The Louvre is involved in controversies that surround cultural property seized under Napoleon I, as well as during World War II by the Nazis. During
Nazi occupation, thousands of artworks were stolen. But after the war, 61,233 articles of more than 150,000 seized artworks returned to France and were assigned to the Louvre's Office des Biens Privés. In 1949, it entrusted 2,130 unclaimed pieces (including 1,001 paintings) to the Direction des Musées de France in order to keep them under appropriate conditions of conservation until their restitution and meanwhile classified them as MNRs (Musées Nationaux Recuperation or, in English, the National Museums of Recovered Artwork). Some 10% to 35% of the pieces are believed to come from Jewish spoliations
 and until the identification of their rightful owners, which declined at the end of the 1960s, they are registered indefinitely on separate inventories from the museum's collections.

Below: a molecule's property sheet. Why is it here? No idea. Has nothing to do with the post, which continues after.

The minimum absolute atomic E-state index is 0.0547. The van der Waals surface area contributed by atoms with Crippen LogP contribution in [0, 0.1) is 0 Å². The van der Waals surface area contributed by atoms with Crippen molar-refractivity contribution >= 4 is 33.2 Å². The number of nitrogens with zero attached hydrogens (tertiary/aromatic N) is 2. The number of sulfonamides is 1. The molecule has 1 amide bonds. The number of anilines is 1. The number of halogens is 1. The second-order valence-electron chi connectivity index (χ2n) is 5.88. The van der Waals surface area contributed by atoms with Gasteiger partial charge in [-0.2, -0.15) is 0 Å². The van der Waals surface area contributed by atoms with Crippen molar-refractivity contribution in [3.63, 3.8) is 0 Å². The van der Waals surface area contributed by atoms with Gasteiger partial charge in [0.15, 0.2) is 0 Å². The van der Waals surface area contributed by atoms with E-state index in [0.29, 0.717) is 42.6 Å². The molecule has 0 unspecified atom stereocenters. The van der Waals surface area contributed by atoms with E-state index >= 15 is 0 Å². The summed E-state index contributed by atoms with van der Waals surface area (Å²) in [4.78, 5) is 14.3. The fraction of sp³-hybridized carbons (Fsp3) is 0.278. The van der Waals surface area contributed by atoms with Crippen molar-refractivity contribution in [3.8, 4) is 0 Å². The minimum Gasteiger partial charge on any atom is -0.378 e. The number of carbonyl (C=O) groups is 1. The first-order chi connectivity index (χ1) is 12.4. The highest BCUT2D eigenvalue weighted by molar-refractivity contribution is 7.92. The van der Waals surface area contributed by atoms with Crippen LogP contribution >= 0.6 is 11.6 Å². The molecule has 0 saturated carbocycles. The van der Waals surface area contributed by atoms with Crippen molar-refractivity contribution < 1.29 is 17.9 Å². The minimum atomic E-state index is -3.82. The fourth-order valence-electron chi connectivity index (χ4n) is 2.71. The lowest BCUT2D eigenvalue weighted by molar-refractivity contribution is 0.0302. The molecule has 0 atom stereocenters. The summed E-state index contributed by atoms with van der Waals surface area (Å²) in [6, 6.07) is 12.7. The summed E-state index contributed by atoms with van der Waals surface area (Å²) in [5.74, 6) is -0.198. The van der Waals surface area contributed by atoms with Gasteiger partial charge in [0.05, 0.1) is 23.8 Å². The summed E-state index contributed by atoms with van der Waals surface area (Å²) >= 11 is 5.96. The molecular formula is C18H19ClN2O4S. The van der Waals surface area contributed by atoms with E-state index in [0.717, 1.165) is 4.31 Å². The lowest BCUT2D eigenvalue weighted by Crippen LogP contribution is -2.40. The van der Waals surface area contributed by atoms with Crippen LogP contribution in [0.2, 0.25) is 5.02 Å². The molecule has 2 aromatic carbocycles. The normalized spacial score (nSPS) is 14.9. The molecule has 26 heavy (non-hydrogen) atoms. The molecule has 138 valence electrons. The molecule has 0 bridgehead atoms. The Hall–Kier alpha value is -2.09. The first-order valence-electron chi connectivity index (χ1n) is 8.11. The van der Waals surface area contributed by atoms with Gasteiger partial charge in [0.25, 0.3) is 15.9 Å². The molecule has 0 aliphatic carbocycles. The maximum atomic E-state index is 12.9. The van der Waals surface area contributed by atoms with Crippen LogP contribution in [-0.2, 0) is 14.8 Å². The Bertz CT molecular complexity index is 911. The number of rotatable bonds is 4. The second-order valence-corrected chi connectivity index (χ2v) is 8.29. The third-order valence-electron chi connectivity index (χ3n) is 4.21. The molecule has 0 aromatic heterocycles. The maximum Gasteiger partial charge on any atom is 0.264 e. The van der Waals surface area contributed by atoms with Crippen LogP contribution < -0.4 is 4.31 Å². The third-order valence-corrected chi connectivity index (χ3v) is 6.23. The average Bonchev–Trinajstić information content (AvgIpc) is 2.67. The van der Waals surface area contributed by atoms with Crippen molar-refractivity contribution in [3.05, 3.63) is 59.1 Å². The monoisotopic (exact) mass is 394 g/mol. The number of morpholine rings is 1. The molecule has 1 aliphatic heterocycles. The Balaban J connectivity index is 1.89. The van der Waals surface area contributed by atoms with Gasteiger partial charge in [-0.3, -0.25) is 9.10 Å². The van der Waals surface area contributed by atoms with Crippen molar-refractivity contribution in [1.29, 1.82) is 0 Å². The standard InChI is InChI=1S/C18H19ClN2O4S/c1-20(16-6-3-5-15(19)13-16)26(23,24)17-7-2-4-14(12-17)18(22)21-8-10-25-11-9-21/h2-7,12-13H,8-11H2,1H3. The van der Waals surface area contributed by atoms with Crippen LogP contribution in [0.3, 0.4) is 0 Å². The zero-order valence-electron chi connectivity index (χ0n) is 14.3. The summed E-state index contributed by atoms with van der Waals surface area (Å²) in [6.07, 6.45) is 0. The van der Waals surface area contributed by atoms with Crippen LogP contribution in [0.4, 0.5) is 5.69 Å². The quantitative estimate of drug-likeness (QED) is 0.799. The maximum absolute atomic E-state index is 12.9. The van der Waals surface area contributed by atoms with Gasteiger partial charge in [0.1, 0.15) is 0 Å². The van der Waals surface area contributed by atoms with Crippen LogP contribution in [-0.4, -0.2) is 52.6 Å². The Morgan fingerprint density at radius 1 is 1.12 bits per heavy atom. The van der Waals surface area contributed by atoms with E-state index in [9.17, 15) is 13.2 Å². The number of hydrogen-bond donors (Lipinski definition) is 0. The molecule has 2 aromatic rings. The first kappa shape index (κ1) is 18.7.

They were exhibited in 1946 and shown all together to the public during four years (1950–1954) in order to allow rightful claimants to identify their properties, then stored or displayed, according to their interest, in several French museums including the Louvre. From 1951 to 1965, about 37 pieces were restituted. Since November 1996, the partly illustrated catalogue of 1947–1949 has been accessible online and completed. In 1997, Prime Minister
Alain Juppé initiated the Mattéoli Commission, headed by
Jean Mattéoli, to investigate the matter and according to the government, the Louvre is in charge of 678 pieces of artwork still unclaimed by their rightful owners.
 During the late 1990s, the comparison of the American war archives, which had not been done before, with the French and German ones as well as two court cases which finally settled some of the heirs' rights (Gentili di Giuseppe and Rosenberg families) allowed more accurate investigations. Since 1996, the restitutions, according sometimes to less formal criteria, concerned 47 more pieces (26 paintings, with 6 from the Louvre including a then displayed Tiepolo), until the last claims of French owners and their heirs ended again in 2006.